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Hi all, so given our logo here at Jumping Rivers is a set of lines designed to look like a Gaussian Process, we thought it would be a neat idea to recreate this image in R. To do so we’re going to need a couple packages. We do the usual `install.packages()` dance (remember this step can be performed in parallel)

`install.packages(c("ggplot2", "ggalt", "readr"))`

We’re also going to need the data containing the points for the lines and which set of points belongs to which line. There is a Gist available to download via Jumping Rivers. To read in the csv file we’re going to use the raw data link.

```(dd = readr::read_csv("https://goo.gl/HzNbAp", col_types = "ddc"))
## # A tibble: 40 x 3
##       x     y type
##   <dbl> <dbl> <chr>
## 1  36.9  -311 1
## 2  67.9  -332 1
## 3 179    -156 1
## 4 254    -259 1
## # ... with 36 more rows```

The data set contains three columns, `x`, `y` and `type`, where `type` indicates the line. Let’s start with a standard `geom_line()`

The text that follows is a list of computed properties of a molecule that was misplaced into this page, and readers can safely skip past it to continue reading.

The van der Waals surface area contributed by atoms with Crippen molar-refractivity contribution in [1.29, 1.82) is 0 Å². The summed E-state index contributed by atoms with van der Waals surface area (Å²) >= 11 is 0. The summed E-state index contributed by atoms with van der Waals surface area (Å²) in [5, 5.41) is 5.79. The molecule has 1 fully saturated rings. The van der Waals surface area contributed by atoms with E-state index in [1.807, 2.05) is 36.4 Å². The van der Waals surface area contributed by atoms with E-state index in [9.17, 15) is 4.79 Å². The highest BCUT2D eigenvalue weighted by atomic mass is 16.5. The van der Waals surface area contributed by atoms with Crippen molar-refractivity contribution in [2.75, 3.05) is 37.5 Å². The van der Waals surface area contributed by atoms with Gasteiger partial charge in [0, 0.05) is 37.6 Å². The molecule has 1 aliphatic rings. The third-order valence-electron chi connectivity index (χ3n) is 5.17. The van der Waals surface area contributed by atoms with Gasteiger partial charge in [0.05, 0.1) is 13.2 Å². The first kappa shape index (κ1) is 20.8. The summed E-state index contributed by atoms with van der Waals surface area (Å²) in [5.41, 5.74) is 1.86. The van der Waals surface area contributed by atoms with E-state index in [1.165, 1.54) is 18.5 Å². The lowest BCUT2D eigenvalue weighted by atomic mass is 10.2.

```library("ggplot2")
g = ggplot(dd, aes(x, y))
g + geom_line(aes(group = type))```

The graph shares similarities with our logo, but is too discrete. To smooth the curve, we’ll use a function from the ggalt package

```library("ggalt")
g + geom_xspline(aes(group = type), spline_shape = -0.3) ```

The function `geom_xspline()` is the X-spline version of `geom_line()`, drawing a curve relative to the observations.
The parameter`spline_shape = -0.3` controls the shape of the spline relative to the observations. This can be a number between `-1` & `1`. Basically, `-1` = bumpy lines, `1` = flat lines.

Next we’ll change the widths of the lines

```(g1 = g  + geom_xspline(aes(size = type, group = type), spline_shape = -0.3) +
scale_size_manual(values = (4:1)/2, guide = FALSE))```

The `scale_size_manual()` function enables us to control the line widths. Finally, we remove the background

`g1 + theme_void()`

The function`theme_void()` does what it says on the tin it gives us a theme completely void of everything. Bar the lines of course.

That’s all for now.